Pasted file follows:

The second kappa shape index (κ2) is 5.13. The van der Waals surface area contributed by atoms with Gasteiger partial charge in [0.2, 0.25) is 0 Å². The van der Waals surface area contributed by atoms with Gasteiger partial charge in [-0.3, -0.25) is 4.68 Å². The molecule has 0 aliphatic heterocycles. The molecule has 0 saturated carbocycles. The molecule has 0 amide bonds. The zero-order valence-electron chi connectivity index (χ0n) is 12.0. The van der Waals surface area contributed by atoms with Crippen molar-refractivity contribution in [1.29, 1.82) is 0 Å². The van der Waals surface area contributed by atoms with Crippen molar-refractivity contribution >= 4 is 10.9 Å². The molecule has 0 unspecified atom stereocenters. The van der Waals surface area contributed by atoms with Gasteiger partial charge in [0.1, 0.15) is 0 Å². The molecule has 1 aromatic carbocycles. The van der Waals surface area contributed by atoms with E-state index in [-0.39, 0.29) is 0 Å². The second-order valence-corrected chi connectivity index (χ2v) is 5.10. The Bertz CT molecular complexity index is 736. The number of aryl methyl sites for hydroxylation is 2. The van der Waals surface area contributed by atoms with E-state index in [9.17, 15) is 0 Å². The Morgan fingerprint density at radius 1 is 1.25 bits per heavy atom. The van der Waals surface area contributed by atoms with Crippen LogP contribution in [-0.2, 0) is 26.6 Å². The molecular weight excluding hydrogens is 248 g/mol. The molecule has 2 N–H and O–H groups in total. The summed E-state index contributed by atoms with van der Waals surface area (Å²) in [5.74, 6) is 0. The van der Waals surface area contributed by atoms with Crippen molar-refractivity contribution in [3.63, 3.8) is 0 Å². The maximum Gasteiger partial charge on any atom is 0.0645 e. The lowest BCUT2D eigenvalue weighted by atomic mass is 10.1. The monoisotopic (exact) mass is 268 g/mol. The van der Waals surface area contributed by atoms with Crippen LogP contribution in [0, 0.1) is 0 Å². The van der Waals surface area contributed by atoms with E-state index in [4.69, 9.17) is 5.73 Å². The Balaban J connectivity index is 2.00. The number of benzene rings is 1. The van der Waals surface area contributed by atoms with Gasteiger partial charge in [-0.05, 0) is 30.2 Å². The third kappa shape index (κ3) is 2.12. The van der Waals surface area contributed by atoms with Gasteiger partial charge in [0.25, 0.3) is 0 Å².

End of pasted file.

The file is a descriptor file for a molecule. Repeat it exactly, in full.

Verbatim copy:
The second kappa shape index (κ2) is 5.13. The van der Waals surface area contributed by atoms with Gasteiger partial charge in [0.2, 0.25) is 0 Å². The van der Waals surface area contributed by atoms with Gasteiger partial charge in [-0.3, -0.25) is 4.68 Å². The molecule has 0 aliphatic heterocycles. The molecule has 0 saturated carbocycles. The molecule has 0 amide bonds. The zero-order valence-electron chi connectivity index (χ0n) is 12.0. The van der Waals surface area contributed by atoms with Crippen molar-refractivity contribution in [1.29, 1.82) is 0 Å². The van der Waals surface area contributed by atoms with Crippen molar-refractivity contribution >= 4 is 10.9 Å². The molecule has 0 unspecified atom stereocenters. The van der Waals surface area contributed by atoms with Gasteiger partial charge in [0.1, 0.15) is 0 Å². The molecule has 1 aromatic carbocycles. The van der Waals surface area contributed by atoms with E-state index in [-0.39, 0.29) is 0 Å². The second-order valence-corrected chi connectivity index (χ2v) is 5.10. The Bertz CT molecular complexity index is 736. The number of aryl methyl sites for hydroxylation is 2. The van der Waals surface area contributed by atoms with E-state index in [9.17, 15) is 0 Å². The Morgan fingerprint density at radius 1 is 1.25 bits per heavy atom. The van der Waals surface area contributed by atoms with Crippen LogP contribution in [-0.2, 0) is 26.6 Å². The molecular weight excluding hydrogens is 248 g/mol. The molecule has 2 N–H and O–H groups in total. The summed E-state index contributed by atoms with van der Waals surface area (Å²) in [5.74, 6) is 0. The van der Waals surface area contributed by atoms with Crippen molar-refractivity contribution in [3.63, 3.8) is 0 Å². The maximum Gasteiger partial charge on any atom is 0.0645 e. The lowest BCUT2D eigenvalue weighted by atomic mass is 10.1. The monoisotopic (exact) mass is 268 g/mol. The van der Waals surface area contributed by atoms with Crippen LogP contribution in [0, 0.1) is 0 Å². The van der Waals surface area contributed by atoms with E-state index in [4.69, 9.17) is 5.73 Å². The Balaban J connectivity index is 2.00. The number of benzene rings is 1. The van der Waals surface area contributed by atoms with Gasteiger partial charge in [-0.05, 0) is 30.2 Å². The third kappa shape index (κ3) is 2.12. The van der Waals surface area contributed by atoms with Gasteiger partial charge in [0.25, 0.3) is 0 Å².